Supposedly Mina has everything going for her. She is an honor student on the verge of attending her senior year of college after which she plans on attending to Harvard; but is she? These are the things that she allows her mother to believe the summer before her senior year. She and her little sister Suna work days at their parents dry cleaners and Mina spends the evenings going to a college prep course at the local library. Trapped by the lies that she has told her mother, Mina has been siphoning money from her family’s dry cleaners so that she can run away to a new life since she knows that Harvard is not in her future.
I squealed and had a few tears in my eyes after reading this beautiful and thoughtful story of two sisters struggling to find themselves and their way in less than ideal family circumstances. The narrative alternates between Mina and and Suna in the first and third person respectively. Mina, being more caught up in the day to day weight of being her mother’s favored child and in being her sister’s protector, has the more active voice. Suna, who is always trying to escape the world and often unplugs her hearing aid to dodge her mother’s harsh nagging and criticism, is a distant observer and her brief chapters provide a fleeting emotional overview of the sisters’ lives and their limited world. Even though the narratives and voices are so different the story unfolds seamlessly, and without being consciously aware of it I received information about the sisters and their family history which affects the volatile dynamics between Umma, the girls’ mother, with Apa (their father) and her daughters as well.
With the exception of Mina, and Suna to a lesser extent, the development of the other characters can be a little thin, but I was okay with that because of the almost dream like quality of the style and writing of the book, and the fact that neither Mina or Suna closely examine the lives of others. Their narrative gives enough hints of the other characters that you can just begin to sketch out what their lives and motivations might be. They are all the background here since Suna cares solely for Mina, and Mina cares solely for her sister and running away from the lies she has told and the mess she has created.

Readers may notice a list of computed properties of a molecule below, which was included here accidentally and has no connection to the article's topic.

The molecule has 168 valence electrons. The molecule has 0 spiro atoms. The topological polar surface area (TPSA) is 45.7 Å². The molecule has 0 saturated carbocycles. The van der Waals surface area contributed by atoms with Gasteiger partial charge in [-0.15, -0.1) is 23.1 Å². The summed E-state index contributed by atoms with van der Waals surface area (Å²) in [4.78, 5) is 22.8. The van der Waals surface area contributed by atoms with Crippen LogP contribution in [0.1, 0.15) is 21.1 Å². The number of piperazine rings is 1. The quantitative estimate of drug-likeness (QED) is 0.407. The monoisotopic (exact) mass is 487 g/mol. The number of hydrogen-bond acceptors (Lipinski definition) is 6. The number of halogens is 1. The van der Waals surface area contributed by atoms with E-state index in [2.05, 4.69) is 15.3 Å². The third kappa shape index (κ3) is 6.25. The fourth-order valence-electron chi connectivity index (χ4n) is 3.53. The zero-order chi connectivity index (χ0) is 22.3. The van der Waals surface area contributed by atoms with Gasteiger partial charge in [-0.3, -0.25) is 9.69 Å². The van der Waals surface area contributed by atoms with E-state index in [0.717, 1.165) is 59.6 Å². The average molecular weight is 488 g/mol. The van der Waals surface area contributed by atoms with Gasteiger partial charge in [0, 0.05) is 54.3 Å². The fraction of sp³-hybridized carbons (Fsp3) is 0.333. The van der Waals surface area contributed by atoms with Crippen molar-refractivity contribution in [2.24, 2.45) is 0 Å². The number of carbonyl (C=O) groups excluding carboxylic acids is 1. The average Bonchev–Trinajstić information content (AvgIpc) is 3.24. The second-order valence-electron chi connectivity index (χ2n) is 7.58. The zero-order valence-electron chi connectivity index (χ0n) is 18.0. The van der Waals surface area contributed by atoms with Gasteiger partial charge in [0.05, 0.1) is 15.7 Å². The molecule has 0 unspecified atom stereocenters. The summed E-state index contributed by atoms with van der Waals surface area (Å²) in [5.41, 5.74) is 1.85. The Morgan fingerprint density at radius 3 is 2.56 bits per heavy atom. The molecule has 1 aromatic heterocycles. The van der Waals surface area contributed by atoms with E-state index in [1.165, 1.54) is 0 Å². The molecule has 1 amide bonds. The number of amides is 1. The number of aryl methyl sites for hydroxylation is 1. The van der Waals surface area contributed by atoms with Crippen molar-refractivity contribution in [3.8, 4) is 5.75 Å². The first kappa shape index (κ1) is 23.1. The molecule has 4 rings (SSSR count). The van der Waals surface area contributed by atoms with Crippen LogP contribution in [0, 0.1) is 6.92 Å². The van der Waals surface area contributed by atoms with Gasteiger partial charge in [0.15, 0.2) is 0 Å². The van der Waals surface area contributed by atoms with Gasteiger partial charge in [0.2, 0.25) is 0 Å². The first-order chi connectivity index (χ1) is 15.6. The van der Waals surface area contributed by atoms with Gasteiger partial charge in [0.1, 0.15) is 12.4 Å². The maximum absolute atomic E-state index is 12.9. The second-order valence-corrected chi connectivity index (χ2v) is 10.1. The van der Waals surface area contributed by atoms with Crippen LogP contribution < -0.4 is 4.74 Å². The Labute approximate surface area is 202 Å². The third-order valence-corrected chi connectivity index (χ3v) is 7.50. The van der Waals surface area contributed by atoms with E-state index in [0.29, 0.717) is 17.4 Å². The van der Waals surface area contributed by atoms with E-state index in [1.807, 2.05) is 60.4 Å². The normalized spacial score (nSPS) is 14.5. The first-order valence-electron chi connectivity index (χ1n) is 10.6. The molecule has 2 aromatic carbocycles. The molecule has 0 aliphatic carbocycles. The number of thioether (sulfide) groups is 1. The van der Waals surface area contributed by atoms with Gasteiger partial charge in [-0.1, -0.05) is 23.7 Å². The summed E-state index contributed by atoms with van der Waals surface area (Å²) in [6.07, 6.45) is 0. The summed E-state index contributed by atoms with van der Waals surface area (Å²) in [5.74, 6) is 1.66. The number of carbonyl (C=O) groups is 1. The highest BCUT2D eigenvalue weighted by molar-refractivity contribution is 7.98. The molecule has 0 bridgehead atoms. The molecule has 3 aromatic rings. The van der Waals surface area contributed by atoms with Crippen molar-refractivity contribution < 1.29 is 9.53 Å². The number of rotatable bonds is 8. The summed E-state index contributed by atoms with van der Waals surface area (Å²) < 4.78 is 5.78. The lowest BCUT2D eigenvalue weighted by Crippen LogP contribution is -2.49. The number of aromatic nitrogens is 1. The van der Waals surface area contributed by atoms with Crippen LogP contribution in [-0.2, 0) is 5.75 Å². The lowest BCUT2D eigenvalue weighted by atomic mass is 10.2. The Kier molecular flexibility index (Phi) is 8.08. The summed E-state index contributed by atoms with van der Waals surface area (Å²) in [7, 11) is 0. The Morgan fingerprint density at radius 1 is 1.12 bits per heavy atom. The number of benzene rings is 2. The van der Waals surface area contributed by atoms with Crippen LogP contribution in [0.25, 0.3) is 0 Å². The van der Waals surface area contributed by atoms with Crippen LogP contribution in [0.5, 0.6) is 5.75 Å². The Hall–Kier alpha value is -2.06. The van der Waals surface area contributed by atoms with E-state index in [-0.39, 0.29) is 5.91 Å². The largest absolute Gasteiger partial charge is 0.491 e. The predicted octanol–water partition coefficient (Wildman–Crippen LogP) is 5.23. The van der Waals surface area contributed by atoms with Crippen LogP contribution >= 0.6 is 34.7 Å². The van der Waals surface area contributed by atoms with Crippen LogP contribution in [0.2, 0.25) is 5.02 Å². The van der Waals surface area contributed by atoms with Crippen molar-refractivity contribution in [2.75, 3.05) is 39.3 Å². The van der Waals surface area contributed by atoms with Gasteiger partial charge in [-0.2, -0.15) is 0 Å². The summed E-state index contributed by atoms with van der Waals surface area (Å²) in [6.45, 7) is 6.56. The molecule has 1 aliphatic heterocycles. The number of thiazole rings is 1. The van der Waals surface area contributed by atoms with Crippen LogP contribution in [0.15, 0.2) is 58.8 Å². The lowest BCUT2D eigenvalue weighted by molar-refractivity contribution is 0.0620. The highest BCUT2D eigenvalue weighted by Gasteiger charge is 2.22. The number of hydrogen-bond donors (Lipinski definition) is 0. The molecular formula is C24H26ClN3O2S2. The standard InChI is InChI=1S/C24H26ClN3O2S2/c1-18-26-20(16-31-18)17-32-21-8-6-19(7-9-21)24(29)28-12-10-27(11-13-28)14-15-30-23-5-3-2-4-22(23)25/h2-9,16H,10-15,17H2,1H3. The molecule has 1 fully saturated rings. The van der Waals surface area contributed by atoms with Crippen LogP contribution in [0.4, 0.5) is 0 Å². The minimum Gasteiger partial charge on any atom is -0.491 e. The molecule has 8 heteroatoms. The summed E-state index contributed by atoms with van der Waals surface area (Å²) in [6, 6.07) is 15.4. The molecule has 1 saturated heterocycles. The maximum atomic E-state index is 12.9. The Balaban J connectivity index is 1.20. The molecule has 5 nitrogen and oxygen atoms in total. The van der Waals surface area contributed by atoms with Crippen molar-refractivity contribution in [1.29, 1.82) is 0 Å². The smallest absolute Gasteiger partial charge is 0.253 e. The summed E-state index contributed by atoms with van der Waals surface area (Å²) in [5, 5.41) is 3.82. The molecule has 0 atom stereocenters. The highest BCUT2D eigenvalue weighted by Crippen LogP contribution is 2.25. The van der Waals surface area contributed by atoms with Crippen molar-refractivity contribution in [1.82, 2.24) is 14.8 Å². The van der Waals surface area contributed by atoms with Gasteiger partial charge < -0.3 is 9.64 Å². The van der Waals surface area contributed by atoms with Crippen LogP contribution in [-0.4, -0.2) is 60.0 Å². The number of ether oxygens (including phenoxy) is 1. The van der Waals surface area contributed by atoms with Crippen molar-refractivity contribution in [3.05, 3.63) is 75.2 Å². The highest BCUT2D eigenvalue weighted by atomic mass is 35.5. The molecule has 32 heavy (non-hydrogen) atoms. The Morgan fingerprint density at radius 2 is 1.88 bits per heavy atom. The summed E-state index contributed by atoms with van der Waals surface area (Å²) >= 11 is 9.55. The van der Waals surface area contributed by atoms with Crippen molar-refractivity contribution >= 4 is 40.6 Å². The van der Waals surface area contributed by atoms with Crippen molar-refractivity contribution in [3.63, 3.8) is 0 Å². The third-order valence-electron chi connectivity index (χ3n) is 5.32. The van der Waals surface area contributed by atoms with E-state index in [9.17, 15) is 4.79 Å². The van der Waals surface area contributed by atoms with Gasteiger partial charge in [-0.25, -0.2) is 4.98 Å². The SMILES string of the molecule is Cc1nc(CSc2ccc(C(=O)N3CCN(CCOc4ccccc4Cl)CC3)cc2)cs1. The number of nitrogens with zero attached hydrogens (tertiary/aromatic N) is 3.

Umma and her friend Mrs. Kim have a friendship that is fraught with competitiveness over their children- how smart they are and who will make it into a better school (in this case Harvard vs. Stanford) even as Umma humbles herself to looks to take help and advice from Mrs. Kim. Mrs. Kim’s son, Jonathan, is a whip smart teenager taking advantage of the power position that he has over Mina. There is just barely enough insight into his actions to keep him from being one note. Mina doesn’t really know enough or think enough about Jonathan to understand him, so neither does the reader.
A lot of what Mina does is questionable, I really felt for her and the considerable pressure that she was under that influenced her to make some of the choices that she did. When Ysrael enters into the story both Mina and Suna start to change in ways that are both beneficial and disastrous at the same time. I really enjoyed the dynamics- the understanding and love- between the teenagers and Suna, who is on the cusp of adolescence but trying desperately to stay a little girl. Mina can be more than a little frustrating at times with her inertia and naivete. Like I said before some of the the things that she decides to do just boggle the mind, and you wonder how she thinks it will possibly work out? But then again when I think of the things that I thought would work out as a teenager, I’m not so hard on her.
The writing in Wait for Me is beautiful and observant, and I think Na does a good job in presenting young people who aren’t necessarily thinking but just doing the best that they can to navigate life. I liked this as a moving family drama with just a touch of mystery running through it. There’s an end in the beginning that has you wondering how it comes about and what comes after. It’s in the back of your head all throughout the book!
About the Author: An Na was born in Korea and grew up in San Diego, California. A former middle school English and history teacher, she is currently at work on her third novel. She lives in Vermont.
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I find that I usually like to read about most characters, good and bad, if they feel something about what is going on in their lives. I do run into characters that I want to slap into action, and Mina is on that list. How do you deal with a character’s inertia in books? Are you sympathetic or does it make you restless? Do you slap them around just a little bit?